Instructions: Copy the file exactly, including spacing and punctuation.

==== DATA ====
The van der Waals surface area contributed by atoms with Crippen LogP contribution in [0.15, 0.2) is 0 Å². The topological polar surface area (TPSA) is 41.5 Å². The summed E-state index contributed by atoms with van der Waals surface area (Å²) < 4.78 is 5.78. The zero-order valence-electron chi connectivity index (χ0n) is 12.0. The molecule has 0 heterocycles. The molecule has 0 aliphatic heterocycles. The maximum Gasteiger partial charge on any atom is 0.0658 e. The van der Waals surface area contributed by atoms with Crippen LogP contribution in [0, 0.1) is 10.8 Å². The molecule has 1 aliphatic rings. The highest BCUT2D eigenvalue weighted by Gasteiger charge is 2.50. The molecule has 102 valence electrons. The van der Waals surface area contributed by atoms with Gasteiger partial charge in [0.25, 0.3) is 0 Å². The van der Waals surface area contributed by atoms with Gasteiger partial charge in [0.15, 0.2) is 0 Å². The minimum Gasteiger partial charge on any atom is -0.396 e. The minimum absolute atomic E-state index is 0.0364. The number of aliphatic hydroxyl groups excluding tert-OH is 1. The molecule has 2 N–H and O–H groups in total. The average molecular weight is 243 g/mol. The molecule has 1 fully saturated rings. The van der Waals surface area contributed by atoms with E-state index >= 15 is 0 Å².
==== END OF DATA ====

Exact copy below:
The van der Waals surface area contributed by atoms with Crippen LogP contribution in [0.15, 0.2) is 0 Å². The topological polar surface area (TPSA) is 41.5 Å². The summed E-state index contributed by atoms with van der Waals surface area (Å²) < 4.78 is 5.78. The zero-order valence-electron chi connectivity index (χ0n) is 12.0. The molecule has 0 heterocycles. The molecule has 0 aliphatic heterocycles. The maximum Gasteiger partial charge on any atom is 0.0658 e. The van der Waals surface area contributed by atoms with Crippen LogP contribution in [0, 0.1) is 10.8 Å². The molecule has 1 aliphatic rings. The highest BCUT2D eigenvalue weighted by Gasteiger charge is 2.50. The molecule has 102 valence electrons. The van der Waals surface area contributed by atoms with Gasteiger partial charge in [0.25, 0.3) is 0 Å². The van der Waals surface area contributed by atoms with Gasteiger partial charge in [0.15, 0.2) is 0 Å². The minimum Gasteiger partial charge on any atom is -0.396 e. The minimum absolute atomic E-state index is 0.0364. The number of aliphatic hydroxyl groups excluding tert-OH is 1. The molecule has 2 N–H and O–H groups in total. The average molecular weight is 243 g/mol. The molecule has 1 fully saturated rings. The van der Waals surface area contributed by atoms with E-state index >= 15 is 0 Å².